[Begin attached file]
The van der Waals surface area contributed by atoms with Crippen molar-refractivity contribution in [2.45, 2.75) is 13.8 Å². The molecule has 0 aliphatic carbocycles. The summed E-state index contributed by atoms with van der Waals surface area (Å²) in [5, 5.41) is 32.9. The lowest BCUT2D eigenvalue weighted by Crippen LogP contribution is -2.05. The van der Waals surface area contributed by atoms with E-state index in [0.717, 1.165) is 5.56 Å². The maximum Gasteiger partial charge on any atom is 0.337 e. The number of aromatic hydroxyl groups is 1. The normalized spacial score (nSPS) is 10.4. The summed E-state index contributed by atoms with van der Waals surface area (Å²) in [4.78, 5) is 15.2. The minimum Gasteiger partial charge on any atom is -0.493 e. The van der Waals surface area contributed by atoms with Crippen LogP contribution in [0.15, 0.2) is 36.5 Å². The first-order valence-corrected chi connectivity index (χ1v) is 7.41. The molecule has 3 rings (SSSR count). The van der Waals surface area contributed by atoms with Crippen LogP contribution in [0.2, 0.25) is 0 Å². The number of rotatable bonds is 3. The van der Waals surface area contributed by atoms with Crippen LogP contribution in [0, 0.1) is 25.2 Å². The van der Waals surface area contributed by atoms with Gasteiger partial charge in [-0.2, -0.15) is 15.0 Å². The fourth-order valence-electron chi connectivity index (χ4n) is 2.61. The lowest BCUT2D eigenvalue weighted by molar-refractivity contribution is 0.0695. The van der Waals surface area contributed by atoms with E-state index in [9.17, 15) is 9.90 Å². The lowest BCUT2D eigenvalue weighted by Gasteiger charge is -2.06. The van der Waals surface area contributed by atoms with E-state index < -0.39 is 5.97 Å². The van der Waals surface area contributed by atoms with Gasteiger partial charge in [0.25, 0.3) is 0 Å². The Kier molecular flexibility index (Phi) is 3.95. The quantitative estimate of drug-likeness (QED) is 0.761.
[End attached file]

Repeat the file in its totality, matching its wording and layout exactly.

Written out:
The van der Waals surface area contributed by atoms with Crippen molar-refractivity contribution in [2.45, 2.75) is 13.8 Å². The molecule has 0 aliphatic carbocycles. The summed E-state index contributed by atoms with van der Waals surface area (Å²) in [5, 5.41) is 32.9. The lowest BCUT2D eigenvalue weighted by Crippen LogP contribution is -2.05. The van der Waals surface area contributed by atoms with E-state index in [0.717, 1.165) is 5.56 Å². The maximum Gasteiger partial charge on any atom is 0.337 e. The number of aromatic hydroxyl groups is 1. The normalized spacial score (nSPS) is 10.4. The summed E-state index contributed by atoms with van der Waals surface area (Å²) in [4.78, 5) is 15.2. The minimum Gasteiger partial charge on any atom is -0.493 e. The van der Waals surface area contributed by atoms with Crippen LogP contribution in [0.15, 0.2) is 36.5 Å². The first-order valence-corrected chi connectivity index (χ1v) is 7.41. The molecule has 3 rings (SSSR count). The van der Waals surface area contributed by atoms with Crippen LogP contribution in [0.2, 0.25) is 0 Å². The number of rotatable bonds is 3. The van der Waals surface area contributed by atoms with Crippen LogP contribution in [0, 0.1) is 25.2 Å². The van der Waals surface area contributed by atoms with Gasteiger partial charge in [-0.2, -0.15) is 15.0 Å². The fourth-order valence-electron chi connectivity index (χ4n) is 2.61. The lowest BCUT2D eigenvalue weighted by molar-refractivity contribution is 0.0695. The van der Waals surface area contributed by atoms with E-state index in [9.17, 15) is 9.90 Å². The lowest BCUT2D eigenvalue weighted by Gasteiger charge is -2.06. The van der Waals surface area contributed by atoms with E-state index < -0.39 is 5.97 Å². The van der Waals surface area contributed by atoms with Gasteiger partial charge in [0.25, 0.3) is 0 Å². The Kier molecular flexibility index (Phi) is 3.95. The quantitative estimate of drug-likeness (QED) is 0.761.